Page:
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« Reply #5 on: July 27, 2010, 09:39:28 PM »

I checked, and didn't see anything like that. It looks like it's still free. http://www.oracle.com/technetwork/server-storage/solaris/downloads/get-jsp-136013.html#download
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« Reply #6 on: July 28, 2010, 02:54:26 AM »

I checked, and didn't see anything like that. It looks like it's still free.

Free download - from what I can see in the License Agreement, it's as Zaine said, you have to buy a Service Contract after 90 days.

Quote
Solaris 10 Download Customers
Obtaining an Entitlement Document is simple. On the Solaris 10 Get It page, select the platform and format you desire from the drop-down menus, and then click the Download Solaris 10 button. When you arrive at the Sun Download Center, either sign in or register, ensuring that a valid e-mail address is part of your Sun Download Center account to receive the Entitlement Document. Fill out the Solaris download survey, specifying the number of systems on which you are installing the software. Once you have completed the survey, you will be redirected to the Solaris 10 download page for downloading, and your Entitlement Document will be sent to your registered e-mail address. Please remember, your right to use Solaris acquired as a download is limited to a trial of 90 days, unless you acquire a service contract for the downloaded Software.

However, OpenSolaris seems to be free to download and use - perhaps that is the version you alluded too?
« Last Edit: July 28, 2010, 03:01:27 AM by 4wd » Logged

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« Reply #7 on: July 28, 2010, 05:20:58 AM »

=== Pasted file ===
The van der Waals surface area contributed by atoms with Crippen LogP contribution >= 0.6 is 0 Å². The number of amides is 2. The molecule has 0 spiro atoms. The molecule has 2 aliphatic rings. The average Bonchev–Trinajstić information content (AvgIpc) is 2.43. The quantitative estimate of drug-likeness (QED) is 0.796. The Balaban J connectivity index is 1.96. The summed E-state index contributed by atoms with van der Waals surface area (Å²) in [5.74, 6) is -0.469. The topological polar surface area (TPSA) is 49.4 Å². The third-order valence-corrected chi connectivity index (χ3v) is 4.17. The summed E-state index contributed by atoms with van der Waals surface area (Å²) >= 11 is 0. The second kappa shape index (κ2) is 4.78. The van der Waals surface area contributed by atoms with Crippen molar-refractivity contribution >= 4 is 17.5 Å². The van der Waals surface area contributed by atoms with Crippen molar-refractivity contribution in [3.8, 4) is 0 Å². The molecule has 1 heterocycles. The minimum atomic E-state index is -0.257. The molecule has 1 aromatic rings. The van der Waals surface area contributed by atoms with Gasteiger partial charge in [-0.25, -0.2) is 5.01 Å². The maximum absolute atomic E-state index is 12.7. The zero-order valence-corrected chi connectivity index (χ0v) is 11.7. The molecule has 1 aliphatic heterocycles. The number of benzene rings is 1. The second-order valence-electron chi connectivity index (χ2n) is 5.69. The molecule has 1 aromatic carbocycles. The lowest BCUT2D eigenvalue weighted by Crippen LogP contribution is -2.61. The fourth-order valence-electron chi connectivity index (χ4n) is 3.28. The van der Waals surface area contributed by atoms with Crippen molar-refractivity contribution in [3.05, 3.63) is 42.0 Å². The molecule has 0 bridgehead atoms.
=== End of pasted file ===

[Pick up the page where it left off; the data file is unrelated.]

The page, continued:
Got it. I didn't dig that deep. I expected to see things a bit more visibly displayed, like in the pricing area where it was missing. Sigh...

But yes -- also OpenSolaris.
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« Reply #8 on: July 28, 2010, 11:02:59 AM »

Then again, really. Who needs to hot swap motherboards?
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« Reply #9 on: July 28, 2010, 04:39:39 PM »

Then again, really. Who needs to hot swap motherboards?

Datacenters. But not many normal people. Still, it's very cool!
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wraith808
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« Reply #10 on: July 29, 2010, 09:01:07 AM »

So are iProducts... but...  Grin
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« Reply #11 on: July 30, 2010, 04:34:18 PM »

How the heck do you hot-swap a motherboard without bringing the system down?
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« Reply #12 on: July 30, 2010, 07:37:52 PM »

Hot swappable motherboards are not that necessary...you have redundancy for that. Besides, the default motherboards you buy from vendors is not hot swappable anyway, because of the power management.

So special motherboards, special power supply, special (rack) case...you likely see already that it is cheaper to run a second system, hardware wise. Let alone the software and maintenance fees...

Solaris is nice, but you do not see me shed any tears if it would go the way of the dodo.